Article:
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Why does self-compassion in the workplace matter?

5th September 2017

The core elements of self-compassion

Why self-compassion matters – what the research tells us!

My own research with executive coaches, and my experience in mentoring the ‘champions’, is that they demonstrate ease with extending compassion to others. However, when it comes to extending compassion to themselves then this is tough. Quite simply calming the inner critic is no easy matter. 


Core elements of self-compassion[1] – At the heart of the eq-map


Why does this matter?  At the annual CIPD conference members were told that “£ 27 billion of organisational revenue is lost due to mental ill health in the workplace, through sickness absence related to anxiety, stress and depression alone.”



The need for compassionate workplaces

Compassionate workplaces are created through compassionate leaders and EQ-MAPs have a key role in facilitating and supporting compassionate leaders and system-wide, compassionate organisational practices.   Our ability to employ our embodied emotional intelligence; to notice, feel and act, particularly in times of real difficulty, demands that we need to… S T O P – take a breath; notice our thoughts and feelings and engage in self-compassion. This means,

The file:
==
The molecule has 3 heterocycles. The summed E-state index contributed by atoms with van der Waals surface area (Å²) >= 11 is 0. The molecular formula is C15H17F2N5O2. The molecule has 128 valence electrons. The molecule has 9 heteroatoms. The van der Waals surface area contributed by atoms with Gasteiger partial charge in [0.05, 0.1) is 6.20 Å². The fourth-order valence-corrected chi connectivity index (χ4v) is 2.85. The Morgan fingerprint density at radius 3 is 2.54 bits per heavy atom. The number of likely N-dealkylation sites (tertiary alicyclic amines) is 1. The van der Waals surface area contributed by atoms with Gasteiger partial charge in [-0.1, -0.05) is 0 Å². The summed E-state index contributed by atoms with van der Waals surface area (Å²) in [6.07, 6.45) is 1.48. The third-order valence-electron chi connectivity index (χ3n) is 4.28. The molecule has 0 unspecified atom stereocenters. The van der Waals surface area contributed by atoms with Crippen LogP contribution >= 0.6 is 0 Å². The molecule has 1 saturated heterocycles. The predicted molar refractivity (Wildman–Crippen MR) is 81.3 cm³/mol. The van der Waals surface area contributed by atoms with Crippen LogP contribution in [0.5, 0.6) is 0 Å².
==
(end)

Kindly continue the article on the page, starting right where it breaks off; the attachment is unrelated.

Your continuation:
•          Understanding that we are caught in the flow of life – we are the product of evolution and shaped by the social context (VUCA)
  •          Acknowledging that we are doing the best we can
  •          Applying what we are learning from neuroscience about what our minds do … with all the limitations and possibilities
  •          Knowing that our ‘tricky brain’ has evolved to help protect us and that our emotions are there to guide us - they are signals to action
  •          Realising that neuroplasticity allows for the development of a mindful brain, which takes time, persistence and above all, practice
  •          Recognising that to escape from the ‘prison of busyness’ we need to S T O P
  •          Taking a breathing space, calms the amygdala hijacking; evokes the soothing affect system and helps us to gain focus; to respond, not react
  •          Appreciating that in developing our capacity for self-compassion and compassionate workplaces,  begins by taking the first step, developing mindfulness

Margaret is a chartered and registered psychologist, Chartered Scientist and Chartered Fellow of the CIPD. She is author of Mindfulness in the Workplace: An evidence-based approach to improving wellbeing and maximising performance. You can contact her at mc@eicoaching.co.uk


[1] For more information about Kristin Neff’s work and resources to support your curiosity around developing self-compassion, including definitions of her three elements, go to: http://self-compassion.org/the-three-elements-of-self-compassion-2/


About the author: Margret Chapman-Clark is an occupational psychologist, applied researcher and author of Mindfulness in the Workplace. The author also servs on the editorial board of two coaching journals and has served on the Board of Trustees of the Oxford Mindfulness Centre. A former Senior Fellow in Leadership at Machester, Maragret has over 20 years of experience as a former Head of Human Resources, consultant in executive, team and organizational development.

Exclusive offer: Use code BHRMIW20 to save 20% on Mindfulness in the Workplace. Enter code when prompted at checkout. 

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